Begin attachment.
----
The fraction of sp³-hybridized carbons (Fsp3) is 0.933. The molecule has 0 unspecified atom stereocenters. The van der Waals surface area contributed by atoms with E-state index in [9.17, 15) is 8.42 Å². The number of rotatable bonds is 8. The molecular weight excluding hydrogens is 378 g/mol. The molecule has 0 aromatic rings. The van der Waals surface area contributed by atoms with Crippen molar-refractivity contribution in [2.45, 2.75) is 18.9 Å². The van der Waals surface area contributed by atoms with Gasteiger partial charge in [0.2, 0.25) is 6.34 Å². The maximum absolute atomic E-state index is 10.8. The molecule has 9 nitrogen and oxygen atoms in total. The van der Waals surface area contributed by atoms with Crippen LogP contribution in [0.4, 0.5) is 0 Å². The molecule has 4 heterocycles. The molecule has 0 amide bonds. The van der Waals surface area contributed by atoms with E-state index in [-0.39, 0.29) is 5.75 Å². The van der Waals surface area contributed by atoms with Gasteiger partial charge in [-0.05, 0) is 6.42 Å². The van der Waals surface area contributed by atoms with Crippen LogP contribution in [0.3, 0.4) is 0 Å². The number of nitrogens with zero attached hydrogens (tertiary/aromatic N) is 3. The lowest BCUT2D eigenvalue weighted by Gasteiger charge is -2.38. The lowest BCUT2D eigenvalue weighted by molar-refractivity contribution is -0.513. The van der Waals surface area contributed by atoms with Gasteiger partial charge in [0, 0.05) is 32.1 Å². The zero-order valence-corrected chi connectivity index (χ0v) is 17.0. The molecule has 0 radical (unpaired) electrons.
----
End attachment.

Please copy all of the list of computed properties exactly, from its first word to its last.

The fraction of sp³-hybridized carbons (Fsp3) is 0.933. The molecule has 0 unspecified atom stereocenters. The van der Waals surface area contributed by atoms with E-state index in [9.17, 15) is 8.42 Å². The number of rotatable bonds is 8. The molecular weight excluding hydrogens is 378 g/mol. The molecule has 0 aromatic rings. The van der Waals surface area contributed by atoms with Crippen molar-refractivity contribution in [2.45, 2.75) is 18.9 Å². The van der Waals surface area contributed by atoms with Gasteiger partial charge in [0.2, 0.25) is 6.34 Å². The maximum absolute atomic E-state index is 10.8. The molecule has 9 nitrogen and oxygen atoms in total. The van der Waals surface area contributed by atoms with Crippen LogP contribution in [0.4, 0.5) is 0 Å². The molecule has 4 heterocycles. The molecule has 0 amide bonds. The van der Waals surface area contributed by atoms with E-state index in [-0.39, 0.29) is 5.75 Å². The van der Waals surface area contributed by atoms with Gasteiger partial charge in [-0.05, 0) is 6.42 Å². The van der Waals surface area contributed by atoms with Crippen LogP contribution in [0.3, 0.4) is 0 Å². The number of nitrogens with zero attached hydrogens (tertiary/aromatic N) is 3. The lowest BCUT2D eigenvalue weighted by Gasteiger charge is -2.38. The lowest BCUT2D eigenvalue weighted by molar-refractivity contribution is -0.513. The van der Waals surface area contributed by atoms with Gasteiger partial charge in [0, 0.05) is 32.1 Å². The zero-order valence-corrected chi connectivity index (χ0v) is 17.0. The molecule has 0 radical (unpaired) electrons.